Blue Shark Pictures and Jeffrey “Blue Shark” Gliwa have several projects in various stages of production, including;
Our film is about a good deed performed for an older woman who lives in her car and who has been caring for people in the area for a number of years but has dreamed about reconciling with her estranged family in San Diego. In the end the folks in the van and RV world, and her young nephew, a former college hockey player and struggling actor, help her to realize her dream to reunite with her father and go back home.
“IN CARS” Treatment
By Rob Nilsson
The Gilman St. Exit off US 80 at Golden Gate Fields. Off the freeway a steel mill, a brewery, motorcycle shops and store fronts for rent line Gilman St. up to San Pablo Avenue. Homeless encampments dot the area and people who live in cars, RVs, and vans move every other day to avoid getting tickets, or worse, towed. Sandy, a woman in her 60s lives in her ’89 Honda. She’s frail and something of a back street Mother Teresa. Runaway brothers, Herbie and Sandy (they call him Sandy 2 since he has the same first name as Sandy 1) live in their truck and watch out for her.
Herbie sells meth in order to keep his brother in high school, some 15 miles away from the dead end street where they park. Every week day Sandy 2 still manages to get to school by bike and BART. The brothers bring Sandy 1 burgers and milk shakes from MacDonalds and supply her with muffins, which she likes to give to the people who come to sit and talk with her. She likes sayings and quotations she gets from her cell phone and tries to leave each visitor with one pearl which will help them with their problems. She particularly likes Kali, a prostitute from Iran, who hangs out with Oscar, her incompetent pimp. Oscar rarely brings in johns and threatens to beat her, but she’s tougher than he is and they mostly harangue each other down by the railroad tracks where Kali is occasionally picked up by Punjab, a real estate developer in a BMW with a proposal to raze the nearby racetrack to build condos overlooking the bay. We learn that Sandy 1 once turned a few tricks herself years ago when she lived on the beach near San Diego, a destination she weekly sets out to return to, only to drive around the block and come back, worried about one or another of those she calls her “troubled ones.”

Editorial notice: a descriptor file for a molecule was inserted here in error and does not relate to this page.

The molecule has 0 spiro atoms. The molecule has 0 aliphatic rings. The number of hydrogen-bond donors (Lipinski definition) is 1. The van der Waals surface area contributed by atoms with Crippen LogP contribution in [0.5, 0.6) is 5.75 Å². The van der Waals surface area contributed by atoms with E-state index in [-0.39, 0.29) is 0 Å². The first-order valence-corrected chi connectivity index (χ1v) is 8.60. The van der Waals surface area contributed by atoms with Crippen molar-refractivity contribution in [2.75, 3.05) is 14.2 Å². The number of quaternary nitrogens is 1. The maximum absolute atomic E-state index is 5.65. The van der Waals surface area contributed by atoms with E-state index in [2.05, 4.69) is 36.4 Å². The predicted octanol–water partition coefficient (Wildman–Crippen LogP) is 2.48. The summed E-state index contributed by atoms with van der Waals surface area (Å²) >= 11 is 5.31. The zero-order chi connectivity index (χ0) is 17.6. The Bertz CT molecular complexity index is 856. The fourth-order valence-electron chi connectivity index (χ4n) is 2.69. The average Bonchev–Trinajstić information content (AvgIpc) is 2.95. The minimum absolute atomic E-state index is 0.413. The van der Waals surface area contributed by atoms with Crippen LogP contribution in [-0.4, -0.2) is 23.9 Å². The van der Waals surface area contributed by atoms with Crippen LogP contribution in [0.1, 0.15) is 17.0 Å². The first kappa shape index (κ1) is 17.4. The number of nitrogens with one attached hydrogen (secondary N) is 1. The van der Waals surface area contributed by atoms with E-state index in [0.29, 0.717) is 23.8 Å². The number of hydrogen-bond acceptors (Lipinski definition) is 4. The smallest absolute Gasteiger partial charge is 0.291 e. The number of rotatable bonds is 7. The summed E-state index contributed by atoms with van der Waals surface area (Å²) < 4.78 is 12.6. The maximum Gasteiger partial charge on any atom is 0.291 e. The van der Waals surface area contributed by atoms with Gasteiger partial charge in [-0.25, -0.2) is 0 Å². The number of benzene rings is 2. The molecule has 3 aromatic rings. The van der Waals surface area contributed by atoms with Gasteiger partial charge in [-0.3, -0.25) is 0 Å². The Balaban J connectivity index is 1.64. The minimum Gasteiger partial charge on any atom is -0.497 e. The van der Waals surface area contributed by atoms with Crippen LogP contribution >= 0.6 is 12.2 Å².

Bud and his wife, SocWok, old pot growers from Mendocino, supply Herbie with meth and live with Pinto, a mean spirited Chinese body builder, and Judd, a parking meter thief with a crippled hand, in a cramped Winnebago. They are occasionally visited by Groove, a reporter writing an article about suicide among the homeless. They tolerate him with lies about the extravagant characters they pretend to know and he promises them by-lines if they’ll co-operate with his article.
The story is propelled along by Lucille, an Uber driver, temporarily living in a van with her mother, Mohr, as they try to organize a lawsuit against the landlord who evicted them. She bustles from car, to van, to RV in off hours, trying to keep order, minimize drug damage to Herbie and Sandy 2, and eventually solve the problem all of them are vexed by: how to help Sandy 1 think about herself for once. Although she won’t admit it, they have found medicine bottles in the trash. She’s sick and it’s time for her to realize her dream to return to San Diego where her twin sister still runs the beachside motel where they lived as children. In the end they realize she might have left earlier, but was ashamed to admit she was almost out of gas. Now with a full tank and some travel money collected by her “troubled ones” she says one last goodbye and drives down Gilman turning left onto the freeway ramp. But she pulls over. From above we see the end credits superimposed over the parked car. As credits end she starts again and the car slowly enters traffic and disappears down the freeway.